- On the radar: El Jardín chef Claudette Zepeda-Wilkins, the U-T’s 2018 Chef of the Year, received a James Beard Award nomination on Feb. 27, giving San Diego what is believed to be the first such prestigious accolade for a female chef. No San Diego chef has ever won a Beard award, which is the food world’s equivalent of an Oscar. Will history be made? On March 27, the semifinalist list will be whittled down to the finalists; the winners be announced May 6. And Monday’s glowing New York Times review of El Jardín can’t hurt her chances.
- On the radar? Last week, Michelin announced it would release a new guide that would rate restaurants and bestow career-making, über-coveted stars throughout California, a first for any state. While L.A. will undoubtedly amass a galaxy’s worth, in San Diego, all eyes will be on Addison. Chef William Bradley, a protégé of seven Michelin star holder Thomas Keller, has arguably the single best shot at scoring one (or three!). No other local restaurant better represents the quality and precision that Michelin stars stand for. Period. If overlooked, it would be a major league shutout. Not to mention a travesty.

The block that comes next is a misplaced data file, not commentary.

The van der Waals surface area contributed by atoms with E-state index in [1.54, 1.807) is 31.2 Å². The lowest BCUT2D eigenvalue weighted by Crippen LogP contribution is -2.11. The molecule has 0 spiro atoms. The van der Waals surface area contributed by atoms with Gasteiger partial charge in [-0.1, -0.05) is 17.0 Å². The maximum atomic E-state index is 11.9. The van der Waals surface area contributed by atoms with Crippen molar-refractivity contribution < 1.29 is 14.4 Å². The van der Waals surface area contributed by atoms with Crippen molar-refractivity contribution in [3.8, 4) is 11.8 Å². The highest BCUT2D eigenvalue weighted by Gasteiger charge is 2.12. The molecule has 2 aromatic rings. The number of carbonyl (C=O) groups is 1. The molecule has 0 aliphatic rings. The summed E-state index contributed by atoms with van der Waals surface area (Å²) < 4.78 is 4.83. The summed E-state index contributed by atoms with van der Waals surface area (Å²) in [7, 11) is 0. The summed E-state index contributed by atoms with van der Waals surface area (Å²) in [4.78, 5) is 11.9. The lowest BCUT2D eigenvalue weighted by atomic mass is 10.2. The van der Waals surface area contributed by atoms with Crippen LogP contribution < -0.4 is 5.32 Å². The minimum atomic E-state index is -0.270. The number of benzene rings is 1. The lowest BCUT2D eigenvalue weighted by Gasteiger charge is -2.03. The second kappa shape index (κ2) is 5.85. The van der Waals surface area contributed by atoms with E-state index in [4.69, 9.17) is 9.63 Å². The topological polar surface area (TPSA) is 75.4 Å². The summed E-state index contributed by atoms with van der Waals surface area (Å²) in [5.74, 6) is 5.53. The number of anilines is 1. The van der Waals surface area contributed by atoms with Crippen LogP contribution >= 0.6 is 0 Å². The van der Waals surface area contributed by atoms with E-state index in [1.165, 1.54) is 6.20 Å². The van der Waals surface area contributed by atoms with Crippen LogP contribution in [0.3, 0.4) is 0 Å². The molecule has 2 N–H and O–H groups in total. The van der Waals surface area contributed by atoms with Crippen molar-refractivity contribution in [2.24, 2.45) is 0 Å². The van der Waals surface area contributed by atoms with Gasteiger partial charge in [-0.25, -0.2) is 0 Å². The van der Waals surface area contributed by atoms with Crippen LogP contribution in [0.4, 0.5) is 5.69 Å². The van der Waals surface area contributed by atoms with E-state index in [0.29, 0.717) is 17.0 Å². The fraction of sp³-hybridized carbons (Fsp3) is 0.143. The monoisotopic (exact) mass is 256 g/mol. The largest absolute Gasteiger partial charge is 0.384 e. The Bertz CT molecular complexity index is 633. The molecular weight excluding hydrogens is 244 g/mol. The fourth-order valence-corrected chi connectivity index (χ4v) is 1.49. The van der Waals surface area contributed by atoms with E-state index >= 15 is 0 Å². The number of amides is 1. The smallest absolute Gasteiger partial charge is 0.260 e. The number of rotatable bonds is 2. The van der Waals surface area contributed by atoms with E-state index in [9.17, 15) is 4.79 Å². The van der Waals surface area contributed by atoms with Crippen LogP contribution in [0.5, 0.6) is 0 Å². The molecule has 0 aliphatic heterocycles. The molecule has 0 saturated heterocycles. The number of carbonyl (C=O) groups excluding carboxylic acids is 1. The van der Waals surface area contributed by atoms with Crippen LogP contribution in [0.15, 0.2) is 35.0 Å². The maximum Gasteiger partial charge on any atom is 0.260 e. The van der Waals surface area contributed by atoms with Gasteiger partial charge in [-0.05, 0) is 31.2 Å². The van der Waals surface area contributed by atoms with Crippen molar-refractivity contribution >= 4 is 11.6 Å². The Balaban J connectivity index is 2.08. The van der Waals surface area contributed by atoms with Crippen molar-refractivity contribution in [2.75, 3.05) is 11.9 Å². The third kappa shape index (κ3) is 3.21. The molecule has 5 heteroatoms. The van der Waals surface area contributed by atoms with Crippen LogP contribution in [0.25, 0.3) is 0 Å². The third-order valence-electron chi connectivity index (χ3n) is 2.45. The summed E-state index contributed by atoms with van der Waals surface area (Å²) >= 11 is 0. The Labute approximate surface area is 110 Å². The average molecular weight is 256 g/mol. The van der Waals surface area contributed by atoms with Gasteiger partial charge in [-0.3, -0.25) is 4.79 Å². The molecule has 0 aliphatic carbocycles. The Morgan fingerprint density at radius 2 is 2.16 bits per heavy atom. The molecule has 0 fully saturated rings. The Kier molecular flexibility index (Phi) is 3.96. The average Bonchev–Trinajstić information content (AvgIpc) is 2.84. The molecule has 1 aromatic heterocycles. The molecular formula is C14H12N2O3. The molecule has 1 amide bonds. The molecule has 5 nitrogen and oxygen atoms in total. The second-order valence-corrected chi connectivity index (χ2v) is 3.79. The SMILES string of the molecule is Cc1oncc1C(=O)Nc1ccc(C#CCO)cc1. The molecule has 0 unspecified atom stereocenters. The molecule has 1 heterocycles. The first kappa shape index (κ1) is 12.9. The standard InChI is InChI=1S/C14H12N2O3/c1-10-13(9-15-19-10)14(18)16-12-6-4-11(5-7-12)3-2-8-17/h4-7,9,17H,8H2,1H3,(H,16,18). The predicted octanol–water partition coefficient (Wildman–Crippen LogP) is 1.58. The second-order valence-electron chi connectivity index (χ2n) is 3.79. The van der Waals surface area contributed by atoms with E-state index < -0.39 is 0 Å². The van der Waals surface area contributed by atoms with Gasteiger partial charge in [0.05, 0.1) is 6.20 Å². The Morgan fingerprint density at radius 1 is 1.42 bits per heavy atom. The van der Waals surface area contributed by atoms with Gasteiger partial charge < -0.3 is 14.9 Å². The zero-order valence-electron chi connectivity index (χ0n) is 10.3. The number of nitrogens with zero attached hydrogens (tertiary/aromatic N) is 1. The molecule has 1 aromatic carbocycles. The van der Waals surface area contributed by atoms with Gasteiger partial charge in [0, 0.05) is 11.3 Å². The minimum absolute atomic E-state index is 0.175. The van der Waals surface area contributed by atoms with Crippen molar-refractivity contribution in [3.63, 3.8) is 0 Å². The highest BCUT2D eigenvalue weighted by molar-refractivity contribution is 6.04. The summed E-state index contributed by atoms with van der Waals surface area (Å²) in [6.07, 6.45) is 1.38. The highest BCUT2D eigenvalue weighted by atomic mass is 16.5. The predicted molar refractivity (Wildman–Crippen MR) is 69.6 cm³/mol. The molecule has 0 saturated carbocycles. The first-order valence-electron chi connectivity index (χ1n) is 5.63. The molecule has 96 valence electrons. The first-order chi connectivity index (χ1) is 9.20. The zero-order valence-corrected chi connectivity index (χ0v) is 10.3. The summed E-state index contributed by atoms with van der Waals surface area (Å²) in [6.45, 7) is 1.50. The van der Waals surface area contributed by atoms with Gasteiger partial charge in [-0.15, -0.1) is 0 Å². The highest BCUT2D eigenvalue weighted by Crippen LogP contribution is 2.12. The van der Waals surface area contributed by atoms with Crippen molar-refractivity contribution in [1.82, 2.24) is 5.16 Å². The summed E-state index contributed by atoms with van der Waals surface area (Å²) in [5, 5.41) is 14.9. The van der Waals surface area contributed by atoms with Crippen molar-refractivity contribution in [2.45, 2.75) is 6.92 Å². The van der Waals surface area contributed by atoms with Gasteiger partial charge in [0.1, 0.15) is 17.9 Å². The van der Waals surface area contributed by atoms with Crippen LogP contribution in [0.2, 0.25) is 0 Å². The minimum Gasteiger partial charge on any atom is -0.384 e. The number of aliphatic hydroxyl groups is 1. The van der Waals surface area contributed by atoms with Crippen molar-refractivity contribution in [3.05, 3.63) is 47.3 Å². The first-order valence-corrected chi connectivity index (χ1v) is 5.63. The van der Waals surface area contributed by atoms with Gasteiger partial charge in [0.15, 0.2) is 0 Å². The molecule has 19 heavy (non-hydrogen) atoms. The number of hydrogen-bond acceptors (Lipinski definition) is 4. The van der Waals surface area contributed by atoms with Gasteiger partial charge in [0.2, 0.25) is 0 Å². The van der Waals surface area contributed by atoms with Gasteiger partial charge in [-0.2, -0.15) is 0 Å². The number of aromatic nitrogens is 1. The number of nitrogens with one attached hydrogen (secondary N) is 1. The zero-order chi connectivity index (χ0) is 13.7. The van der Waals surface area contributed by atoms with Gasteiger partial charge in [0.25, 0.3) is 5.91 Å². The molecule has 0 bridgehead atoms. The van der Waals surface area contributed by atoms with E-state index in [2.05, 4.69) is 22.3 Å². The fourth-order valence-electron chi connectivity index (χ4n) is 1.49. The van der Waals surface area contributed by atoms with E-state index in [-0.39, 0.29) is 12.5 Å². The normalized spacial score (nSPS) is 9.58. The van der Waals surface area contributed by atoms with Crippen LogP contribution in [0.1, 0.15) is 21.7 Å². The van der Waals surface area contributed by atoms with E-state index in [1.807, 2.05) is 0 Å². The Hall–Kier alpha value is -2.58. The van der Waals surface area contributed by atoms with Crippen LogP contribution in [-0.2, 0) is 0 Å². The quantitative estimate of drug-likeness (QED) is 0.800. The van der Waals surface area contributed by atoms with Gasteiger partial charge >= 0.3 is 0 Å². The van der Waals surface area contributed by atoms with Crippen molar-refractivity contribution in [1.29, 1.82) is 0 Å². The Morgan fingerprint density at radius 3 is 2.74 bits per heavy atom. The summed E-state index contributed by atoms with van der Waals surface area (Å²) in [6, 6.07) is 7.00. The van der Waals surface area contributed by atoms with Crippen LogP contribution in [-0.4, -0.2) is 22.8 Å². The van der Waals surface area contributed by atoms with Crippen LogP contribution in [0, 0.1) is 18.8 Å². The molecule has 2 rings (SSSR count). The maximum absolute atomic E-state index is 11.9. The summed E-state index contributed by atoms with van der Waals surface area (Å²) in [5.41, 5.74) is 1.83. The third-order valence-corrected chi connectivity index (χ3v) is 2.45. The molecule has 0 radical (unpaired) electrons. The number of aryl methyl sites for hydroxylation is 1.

- Other causes for heightened enthusiasm — mini Manny signings — are happening everywhere. (See below.) .
If there’s one new restaurant that encapsulates the upswing San Diego is on, it’s Fort Oak.
It’s the latest project from the Trust Restaurant Group — as in Hillcrest’s stellar neighborhood eatery Trust — and it builds on every important aspect of that trailblazing, instant classic. Creative and hip? Absolutely delicious? Super professional service? Check, check and check.
Fort Oak’s menu is a snapshot of where San Diego’s food scene is right this minute: raw, fresh, produce-forward, unpretentious but ambitious, seemingly casual but clearly founded in well-honed technique. It is globally inspired cuisine, rooted right here.
The Mission Hills restaurant shows the progression of 33-year-old chef and co-owner Brad Wise’s ability to coax vibrant flavors out of his pristine ingredients, while adding smoky depth to everything that comes off his custom, very-Valle wood-fire grill.
Over three visits — two dinners and a brunch — I tried 22 dishes and only one, scallop aguachile, was good. The rest were great.
Wise’s skill is apparent across the board, from perfectly cooked and seasoned proteins to the brightness of the hamachi and crudos, to the heartiness of the charcuterie, the restraint of the sauces and innovative preparations like opah pastrami toast with gribiche and egg yolk caviar and the soulful local duck with heirloom beans, duck sausage and vadouvan.
Two favorite dishes were spectacularly simple, yet complex, vegetable plates — hearth-roasted carrots with Humboldt Fog, smoky yogurt and pickled fennel and charred caulilini in shallot vinaigrette, with fermented chili aioli, smoked almonds and currants.
Wise knows his way around pasta — see: his ricotta angolotti at Trust — so it’s no surprise that the goat milk cavatelli, with charred broccoli, fennel sausage, grana di capra and truffle, would be outstanding. It’s at once earthy and luscious.